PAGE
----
2.2. Data Collection

Data were collected from July to October 2012. The researcher and three research assistants visited all the sampled schools from Monday to Friday in a week during school hours and each school was visited for not more than three times. In the first visit to each school, children were sampled and given consent letter for their parents or guardian; this visit took place one week before the second visit in which data were collected. On arrival in the second visit, consent letters from the parents/guardian were collected from the children and those who were allowed to participate in the research were gathered in class and given assent forms to read and sign upon their acceptance before the measurement of anthropometric and the filling of questionnaires started.

2.3. Stature

Height was measured using stadiometer (Leicester-21400, CECA, UK). Participants were asked to remove shoes and headscarf and undo their hairstyle and hairstyle accessories (where applicable) before stepping on stadiometer placed on a flat floor along the wall. The pupils were advised to keep their heels together, feet flat on the stepping board of the stadiometer, and to inhale deeply, hold the breath, and maintain an erect anatomical posture [14]. The head was positioned in such a way that the angle of the eye and the opening of the external auditory meatus were in a horizontal line [14]. Height measurement was then carefully read to the nearest 0.1 cm.

2.4. Weight

Weight was determined using a digital weighing scale (7841-Medscale Bluetooth, SOEHNLE). Measurements were taken with each pupil in light clothing and without shoes and socks [14]. Weight was carefully read when the point readings stabilized and was recorded to the nearest 0.1 kg.

2.5. Data Analysis

Data obtained were analyzed, coded, and entered into Statistical Package for Social Sciences (SPSS) program version 19.0. Frequencies, means, percentages, and standard deviations were calculated and presented in tables, while inferential statistics were tested by an independent -test and a value < 0.05 was considered significant in the testing of hypotheses.

2.6. Findings

The study found that most (71.3%) of the participants were in the normal weight category while 15.9% were overweight and 6.7% were obese while 6.2% were underweight. The results also showed that overweight and obesity were more prevalent among children in the lower age group of 8–10 years than in age group of 11–13 years.

Table 1 shows that 5.5%, 18.7%, and 8.0% of females and 7%, 12.1%, and 4.9% of males were underweight, overweight, and obese, respectively. This showed that more males were found to be underweight (7%) than females (5.5%), while more females were found to be overweight or obese (26.7%) than males (17%).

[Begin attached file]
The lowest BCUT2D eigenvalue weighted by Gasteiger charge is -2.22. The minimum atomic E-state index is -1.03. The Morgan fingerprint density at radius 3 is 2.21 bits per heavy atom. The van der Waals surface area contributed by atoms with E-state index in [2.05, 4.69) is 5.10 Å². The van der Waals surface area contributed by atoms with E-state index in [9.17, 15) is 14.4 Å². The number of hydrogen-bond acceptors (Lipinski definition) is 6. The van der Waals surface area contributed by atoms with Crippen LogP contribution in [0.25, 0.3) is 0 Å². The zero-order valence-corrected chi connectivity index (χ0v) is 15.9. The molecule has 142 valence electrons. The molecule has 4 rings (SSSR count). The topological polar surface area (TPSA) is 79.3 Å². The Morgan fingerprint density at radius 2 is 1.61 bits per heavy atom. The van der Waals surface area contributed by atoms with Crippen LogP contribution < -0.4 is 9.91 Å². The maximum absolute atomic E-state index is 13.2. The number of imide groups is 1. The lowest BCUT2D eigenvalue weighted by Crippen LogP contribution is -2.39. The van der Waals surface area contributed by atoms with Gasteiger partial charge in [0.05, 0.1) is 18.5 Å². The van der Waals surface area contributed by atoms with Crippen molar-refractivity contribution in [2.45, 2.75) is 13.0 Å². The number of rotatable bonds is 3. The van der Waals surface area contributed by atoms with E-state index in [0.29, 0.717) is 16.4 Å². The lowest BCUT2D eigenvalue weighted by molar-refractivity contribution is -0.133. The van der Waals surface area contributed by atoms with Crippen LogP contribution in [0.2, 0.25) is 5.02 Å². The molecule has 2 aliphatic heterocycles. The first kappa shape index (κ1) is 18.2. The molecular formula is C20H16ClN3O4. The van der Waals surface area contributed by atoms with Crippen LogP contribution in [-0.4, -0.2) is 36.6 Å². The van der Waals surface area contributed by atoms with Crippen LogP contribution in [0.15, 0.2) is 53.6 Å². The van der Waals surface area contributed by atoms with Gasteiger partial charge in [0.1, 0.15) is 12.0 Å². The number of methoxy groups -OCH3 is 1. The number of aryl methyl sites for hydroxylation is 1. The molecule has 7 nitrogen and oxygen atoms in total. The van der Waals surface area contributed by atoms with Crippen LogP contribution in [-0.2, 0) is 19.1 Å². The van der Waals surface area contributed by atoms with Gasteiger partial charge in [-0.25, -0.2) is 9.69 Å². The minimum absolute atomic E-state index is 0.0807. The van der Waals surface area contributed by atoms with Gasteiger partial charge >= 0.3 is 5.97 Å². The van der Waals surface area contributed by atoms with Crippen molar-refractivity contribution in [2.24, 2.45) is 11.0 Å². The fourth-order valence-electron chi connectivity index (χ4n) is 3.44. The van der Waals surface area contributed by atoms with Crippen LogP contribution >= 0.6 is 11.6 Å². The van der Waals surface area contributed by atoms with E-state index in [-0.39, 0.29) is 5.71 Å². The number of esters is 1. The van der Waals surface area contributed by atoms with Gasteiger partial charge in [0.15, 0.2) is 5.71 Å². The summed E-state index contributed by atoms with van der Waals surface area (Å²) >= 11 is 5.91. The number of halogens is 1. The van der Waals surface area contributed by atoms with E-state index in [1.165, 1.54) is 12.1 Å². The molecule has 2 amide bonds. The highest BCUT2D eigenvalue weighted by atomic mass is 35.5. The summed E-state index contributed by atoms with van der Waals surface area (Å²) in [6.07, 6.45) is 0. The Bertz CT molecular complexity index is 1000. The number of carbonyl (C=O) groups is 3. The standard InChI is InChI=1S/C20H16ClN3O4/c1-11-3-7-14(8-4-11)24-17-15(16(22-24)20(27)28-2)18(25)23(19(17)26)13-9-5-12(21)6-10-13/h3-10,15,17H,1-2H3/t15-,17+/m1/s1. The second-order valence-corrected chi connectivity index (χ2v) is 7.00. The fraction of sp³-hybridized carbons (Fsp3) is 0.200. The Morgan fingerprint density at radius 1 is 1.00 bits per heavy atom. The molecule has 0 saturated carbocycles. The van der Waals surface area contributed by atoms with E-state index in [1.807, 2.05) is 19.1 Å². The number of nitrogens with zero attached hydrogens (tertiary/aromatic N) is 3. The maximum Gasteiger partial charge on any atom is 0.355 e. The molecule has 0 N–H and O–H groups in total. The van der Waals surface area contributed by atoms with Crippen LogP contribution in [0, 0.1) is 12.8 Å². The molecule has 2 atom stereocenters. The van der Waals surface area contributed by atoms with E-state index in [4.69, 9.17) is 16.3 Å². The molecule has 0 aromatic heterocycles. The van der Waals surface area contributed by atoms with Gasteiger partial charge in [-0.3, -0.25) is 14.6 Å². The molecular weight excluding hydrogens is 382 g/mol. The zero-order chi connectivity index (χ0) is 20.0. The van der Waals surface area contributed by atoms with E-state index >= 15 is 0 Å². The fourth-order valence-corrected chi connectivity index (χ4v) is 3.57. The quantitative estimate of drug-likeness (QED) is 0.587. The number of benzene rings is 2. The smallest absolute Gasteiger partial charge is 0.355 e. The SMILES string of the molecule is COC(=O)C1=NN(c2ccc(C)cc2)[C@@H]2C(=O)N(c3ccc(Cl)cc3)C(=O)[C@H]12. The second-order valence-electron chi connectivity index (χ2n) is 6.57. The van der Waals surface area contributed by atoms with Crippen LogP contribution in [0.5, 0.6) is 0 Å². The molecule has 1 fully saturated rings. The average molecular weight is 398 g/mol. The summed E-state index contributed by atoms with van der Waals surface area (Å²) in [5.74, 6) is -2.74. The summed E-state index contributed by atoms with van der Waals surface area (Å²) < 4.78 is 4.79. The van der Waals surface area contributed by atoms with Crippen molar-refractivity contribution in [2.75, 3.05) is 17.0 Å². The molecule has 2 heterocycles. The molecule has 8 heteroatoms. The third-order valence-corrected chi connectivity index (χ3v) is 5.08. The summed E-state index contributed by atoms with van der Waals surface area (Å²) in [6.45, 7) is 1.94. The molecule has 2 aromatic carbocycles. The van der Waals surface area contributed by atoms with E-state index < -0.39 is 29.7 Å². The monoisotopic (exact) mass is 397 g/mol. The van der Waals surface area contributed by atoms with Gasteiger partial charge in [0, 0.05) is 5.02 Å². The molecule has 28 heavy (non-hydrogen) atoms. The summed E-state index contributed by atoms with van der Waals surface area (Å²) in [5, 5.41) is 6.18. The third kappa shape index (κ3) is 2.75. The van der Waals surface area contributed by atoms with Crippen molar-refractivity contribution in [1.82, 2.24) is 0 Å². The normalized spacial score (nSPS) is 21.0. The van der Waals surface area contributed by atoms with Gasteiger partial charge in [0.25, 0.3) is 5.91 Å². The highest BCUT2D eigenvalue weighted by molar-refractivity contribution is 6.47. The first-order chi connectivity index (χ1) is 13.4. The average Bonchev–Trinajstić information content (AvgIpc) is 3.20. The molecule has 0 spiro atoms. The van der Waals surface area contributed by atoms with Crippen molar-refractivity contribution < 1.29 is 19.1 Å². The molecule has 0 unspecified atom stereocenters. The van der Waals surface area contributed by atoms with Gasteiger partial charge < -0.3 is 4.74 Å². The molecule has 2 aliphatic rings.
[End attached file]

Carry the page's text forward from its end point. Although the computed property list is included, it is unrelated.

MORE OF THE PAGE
Table 1: Prevalence of underweight, overweight, and obesity among primary school children aged 8–13 years in Dar es Salaam ().

To find out if the difference in prevalence of overweight and obesity was significant among age groups, type of school, and sex, independent -tests were conducted and results are presented in Table 2.

Table 2: Descriptive data and -tests of the mean BMI by age, type of school, and sex among primary school children aged in Dar es Salaam ().

The results in Table 2 indicate that children aged between 8 and 10 years were more overweight and obese (M = 18.02, SD = 3.11) than those aged 11–13 years (M = 18.4, SD = 4.35) (). Children from private schools were more overweight and obese (M = 18.41, SD = 4.57) than their counterparts in public schools (M = 17.94, SD = 3.4) at . Similarly, females were more overweight or obese (M = 18.50, SD = 4.89) than males (M = 17.61, SD = 2.84) at . Therefore, children in private schools, females, and younger age groups of 8–10 years showed a higher prevalence to overweight and obesity than their counterparts in public schools, males, and age groups of 11–13 years.

3. Discussions

Obesity is no longer restricted to developed countries [15]. The trends of overweight incidences in school children tend to increase over time [16]. Previous studies in Tanzania showed that the prevalence of overweight and obesity combined among children aged 6–9 years in Dodoma and Kinondoni was 9.8% and 14.9%, respectively [13]. For children aged 10–12 years, the prevalence of overweight and obesity was 8.8% in Dodoma and 11.6% in Kinondoni municipalities [13]. The present study found that the prevalence of overweight and obesity combined in Dar es Salaam was 22.6%. Additionally, 6.2% of the respondents were found to be underweight. In a similar regional study which used objective measurements of adiposity in Nairobi County in Kenya, it was reported that, among the primary school children in the province, 6.7% and 20.2% were underweight and overweight or obese, respectively [17].

Another study conducted in Nigeria identified the prevalence of overweight, obesity, and thinness among children aged 5 to 18 years to have been 11.4%, 2.8%, and 13.0%, respectively [18]. Developing countries therefore face the double burden of obesity and undernutrition [19]. It is perceived in African settings that fatness with rounded body shapes among females is an attribute of beauty [20]. It follows that female children in such setting do not feel disadvantaged when they become overweight. The results from this study found out that the mean BMI of the male children was lower (M = 17.61, SD = 2.84) than that of females (M = 18.50, SD = 4.89) and the difference was statistically different at .

This implied that females were more likely to be overweight or obese than male counterparts. The findings of this study were similar to that obtained from other regional studies that females were more overweight or obese than males. A study on primary school children in Nairobi, Kenya, reported higher prevalence of overweight and obesity among females (10.9% and 3.6%) than males (6.5% and 2.6%), respectively [21]. In another study, though males and females did not differ in terms of adiposity, females were more overweight than males [17]. In another study on children aged 9 to 13 years in western Kenya [22], it was found that 6.8% of the boys and 16.7% of the girls in the urban schools were overweight and/or obese. The findings also are in line with that found in South African children where there was higher prevalence of overweight and obesity among female pupils 17.9% and 4.9% than among boys 14.0% and 3.2%, respectively [23]. In another study among rural South African children, it was reported that the prevalence of underweight was significantly higher in boys than in girls [24]. Similarly, some distant studies report a higher prevalence of overweight and obesity among females than in males. For example, one study reported higher prevalence of overweight and obesity among females (28%) than males (23%) in Ireland health survey [25]. In concurrence with the present findings, a study among 5–14-year-old children in India found that male children were thinner than female children [26].